What is Digital Culture?

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I may not look it, but I am 35 years old. This means I grew up with things like Merlin, Speak n’ Spell, and Atari! I surround myself with toys even to this day, including on the Internet. There are people my age, however, who don’t use mobile devices or even the Internet. In this day and age, that’s unheard of!

We are now living in a digital age – the age of information. I’ve been online since 1992, and doing so professionally for 12 years now. This IS my life. I received an email from a guy named Chris, who is taking a course named Digital Culture. They are learning about how digital culture is changing every arena of human experience. For their final project, they were creating a website devoted to digital culture and its influence. One component of the site features thoughts of people like myself, who are immersed in the digital lifestyle. They wanted to know what exactly digital culture means to me.

I think that digital culture is pervasive technology. What I mean by that is just assuming a solution is going to be there. Back in the days of dial up when I would travel, I would have to carry with me some type of telephone cable. I had to dial in to the Internet, and usually pay for the time I used that line. These days, you take it for granted. If you go to a hotel, you expect you can get online. It’s a given, right? You know it’s there!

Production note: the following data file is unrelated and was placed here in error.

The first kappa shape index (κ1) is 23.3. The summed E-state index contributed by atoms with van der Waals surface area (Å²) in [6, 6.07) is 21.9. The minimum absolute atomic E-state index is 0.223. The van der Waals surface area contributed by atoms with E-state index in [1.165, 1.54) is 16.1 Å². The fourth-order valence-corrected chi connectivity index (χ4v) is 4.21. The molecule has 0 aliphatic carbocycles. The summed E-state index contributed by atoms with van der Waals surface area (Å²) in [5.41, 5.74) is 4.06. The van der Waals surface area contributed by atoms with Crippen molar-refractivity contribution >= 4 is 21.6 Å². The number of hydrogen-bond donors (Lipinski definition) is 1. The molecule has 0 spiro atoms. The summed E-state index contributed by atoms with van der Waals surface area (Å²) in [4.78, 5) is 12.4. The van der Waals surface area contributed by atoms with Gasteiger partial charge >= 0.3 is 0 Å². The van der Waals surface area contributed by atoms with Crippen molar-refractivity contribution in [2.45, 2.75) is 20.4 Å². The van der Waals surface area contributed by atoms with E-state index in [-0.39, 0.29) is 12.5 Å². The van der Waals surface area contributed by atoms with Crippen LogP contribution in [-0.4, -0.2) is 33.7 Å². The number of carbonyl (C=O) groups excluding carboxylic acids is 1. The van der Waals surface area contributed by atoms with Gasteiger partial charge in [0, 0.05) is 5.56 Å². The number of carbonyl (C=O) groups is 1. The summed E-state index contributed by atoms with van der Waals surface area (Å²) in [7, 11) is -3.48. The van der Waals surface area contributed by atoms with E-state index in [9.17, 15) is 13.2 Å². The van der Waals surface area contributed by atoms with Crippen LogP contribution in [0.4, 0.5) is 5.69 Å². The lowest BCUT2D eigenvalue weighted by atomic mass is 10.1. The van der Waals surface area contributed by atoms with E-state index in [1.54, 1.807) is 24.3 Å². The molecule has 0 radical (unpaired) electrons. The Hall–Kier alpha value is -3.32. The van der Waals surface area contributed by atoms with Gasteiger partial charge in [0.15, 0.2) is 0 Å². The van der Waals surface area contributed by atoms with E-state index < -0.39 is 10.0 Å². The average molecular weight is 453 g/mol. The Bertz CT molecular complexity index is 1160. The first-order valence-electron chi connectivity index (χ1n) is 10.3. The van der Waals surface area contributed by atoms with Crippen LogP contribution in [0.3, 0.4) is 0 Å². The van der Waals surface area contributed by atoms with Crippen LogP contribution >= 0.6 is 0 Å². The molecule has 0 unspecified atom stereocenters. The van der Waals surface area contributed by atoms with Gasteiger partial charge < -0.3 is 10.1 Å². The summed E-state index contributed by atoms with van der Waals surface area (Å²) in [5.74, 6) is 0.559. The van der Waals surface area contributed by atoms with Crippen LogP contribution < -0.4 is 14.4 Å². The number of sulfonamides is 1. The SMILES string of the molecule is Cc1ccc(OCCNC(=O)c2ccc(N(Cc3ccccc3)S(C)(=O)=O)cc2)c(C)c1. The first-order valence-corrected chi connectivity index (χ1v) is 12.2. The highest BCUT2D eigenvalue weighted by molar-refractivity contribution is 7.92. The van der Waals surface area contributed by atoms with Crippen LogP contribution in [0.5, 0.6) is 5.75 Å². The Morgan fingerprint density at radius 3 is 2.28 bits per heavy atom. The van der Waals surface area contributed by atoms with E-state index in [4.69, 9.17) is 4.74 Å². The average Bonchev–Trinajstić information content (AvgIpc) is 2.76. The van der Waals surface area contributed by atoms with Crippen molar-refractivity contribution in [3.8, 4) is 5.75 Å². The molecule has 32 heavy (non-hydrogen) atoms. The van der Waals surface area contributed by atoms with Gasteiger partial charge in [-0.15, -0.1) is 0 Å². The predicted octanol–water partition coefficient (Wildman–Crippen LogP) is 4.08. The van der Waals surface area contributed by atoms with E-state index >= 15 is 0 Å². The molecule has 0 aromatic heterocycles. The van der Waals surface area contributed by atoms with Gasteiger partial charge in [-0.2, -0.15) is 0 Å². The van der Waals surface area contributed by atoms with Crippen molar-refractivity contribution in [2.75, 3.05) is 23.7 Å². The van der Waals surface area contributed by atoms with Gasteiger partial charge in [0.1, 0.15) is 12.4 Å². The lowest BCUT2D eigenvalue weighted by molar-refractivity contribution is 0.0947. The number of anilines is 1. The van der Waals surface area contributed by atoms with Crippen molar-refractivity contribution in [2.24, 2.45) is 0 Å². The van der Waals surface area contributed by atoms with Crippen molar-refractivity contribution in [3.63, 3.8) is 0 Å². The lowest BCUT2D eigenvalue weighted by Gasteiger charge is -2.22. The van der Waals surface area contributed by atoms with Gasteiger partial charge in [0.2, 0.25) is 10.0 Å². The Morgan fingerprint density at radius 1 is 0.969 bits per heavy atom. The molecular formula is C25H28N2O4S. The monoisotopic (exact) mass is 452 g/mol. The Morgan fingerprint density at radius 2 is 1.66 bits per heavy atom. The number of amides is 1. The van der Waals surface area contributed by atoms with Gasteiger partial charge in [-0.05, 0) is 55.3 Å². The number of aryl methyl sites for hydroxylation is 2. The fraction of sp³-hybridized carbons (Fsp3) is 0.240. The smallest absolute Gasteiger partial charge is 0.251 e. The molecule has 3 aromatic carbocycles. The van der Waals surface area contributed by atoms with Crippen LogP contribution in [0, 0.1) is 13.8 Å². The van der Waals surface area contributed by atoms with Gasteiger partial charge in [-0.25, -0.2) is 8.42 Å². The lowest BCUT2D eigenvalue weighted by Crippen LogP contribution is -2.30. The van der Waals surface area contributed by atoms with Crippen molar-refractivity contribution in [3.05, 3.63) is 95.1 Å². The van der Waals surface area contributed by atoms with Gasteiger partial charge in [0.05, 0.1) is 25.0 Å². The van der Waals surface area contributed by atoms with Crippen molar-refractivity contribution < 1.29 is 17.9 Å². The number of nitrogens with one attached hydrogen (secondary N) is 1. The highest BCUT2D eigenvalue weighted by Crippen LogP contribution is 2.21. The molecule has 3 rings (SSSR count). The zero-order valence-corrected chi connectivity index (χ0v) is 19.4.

Could you sit in front of a computer today and use it without an Internet connection? You could – but what would you do? The Internet unlocks so many experiences. It’s there, and it’s pervasive. It actually helps with the flow of things. Imagine not having email, or knowing someone who doesn’t have it. It’s frustrating. You’ve potentially grown up with it, and you’re just used to the convenience of it!

When I think of digital culture, I think of it as a part of ourselves, and an extension of society. What it means to me is a step in mental evolution, and social responsibility. The phrase that explains the idea that technology connects us as humans which I coined is “Human Circuitry” – which is now the theme of my Gnomedex conference.

Digital culture is amazing to me today as it was back when I first began my journey. It gives rise to a different kind of relationship between people – and it’s one that I treasure.

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